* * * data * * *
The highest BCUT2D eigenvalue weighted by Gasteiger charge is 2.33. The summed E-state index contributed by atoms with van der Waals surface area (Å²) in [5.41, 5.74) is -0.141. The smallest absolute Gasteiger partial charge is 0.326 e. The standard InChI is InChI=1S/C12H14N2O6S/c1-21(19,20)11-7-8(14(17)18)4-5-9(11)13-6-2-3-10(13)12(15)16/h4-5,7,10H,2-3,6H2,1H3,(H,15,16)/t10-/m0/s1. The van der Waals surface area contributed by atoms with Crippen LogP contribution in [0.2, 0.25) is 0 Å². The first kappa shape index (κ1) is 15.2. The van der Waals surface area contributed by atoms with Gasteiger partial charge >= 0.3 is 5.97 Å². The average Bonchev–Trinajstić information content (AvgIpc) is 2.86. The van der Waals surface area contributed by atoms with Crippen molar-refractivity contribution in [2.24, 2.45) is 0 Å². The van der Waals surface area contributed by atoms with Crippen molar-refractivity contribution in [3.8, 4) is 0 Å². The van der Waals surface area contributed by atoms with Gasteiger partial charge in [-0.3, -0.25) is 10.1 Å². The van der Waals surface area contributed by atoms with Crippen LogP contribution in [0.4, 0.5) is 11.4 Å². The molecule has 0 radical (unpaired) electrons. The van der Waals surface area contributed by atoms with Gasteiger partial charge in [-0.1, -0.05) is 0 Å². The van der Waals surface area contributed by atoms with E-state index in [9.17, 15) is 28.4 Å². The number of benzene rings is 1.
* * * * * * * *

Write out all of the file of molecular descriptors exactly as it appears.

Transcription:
The highest BCUT2D eigenvalue weighted by Gasteiger charge is 2.33. The summed E-state index contributed by atoms with van der Waals surface area (Å²) in [5.41, 5.74) is -0.141. The smallest absolute Gasteiger partial charge is 0.326 e. The standard InChI is InChI=1S/C12H14N2O6S/c1-21(19,20)11-7-8(14(17)18)4-5-9(11)13-6-2-3-10(13)12(15)16/h4-5,7,10H,2-3,6H2,1H3,(H,15,16)/t10-/m0/s1. The van der Waals surface area contributed by atoms with Crippen LogP contribution in [0.2, 0.25) is 0 Å². The first kappa shape index (κ1) is 15.2. The van der Waals surface area contributed by atoms with Gasteiger partial charge >= 0.3 is 5.97 Å². The average Bonchev–Trinajstić information content (AvgIpc) is 2.86. The van der Waals surface area contributed by atoms with Crippen molar-refractivity contribution in [2.24, 2.45) is 0 Å². The van der Waals surface area contributed by atoms with Crippen molar-refractivity contribution in [3.8, 4) is 0 Å². The van der Waals surface area contributed by atoms with Gasteiger partial charge in [-0.3, -0.25) is 10.1 Å². The van der Waals surface area contributed by atoms with Crippen LogP contribution in [0.4, 0.5) is 11.4 Å². The molecule has 0 radical (unpaired) electrons. The van der Waals surface area contributed by atoms with Gasteiger partial charge in [-0.1, -0.05) is 0 Å². The van der Waals surface area contributed by atoms with E-state index in [9.17, 15) is 28.4 Å². The number of benzene rings is 1.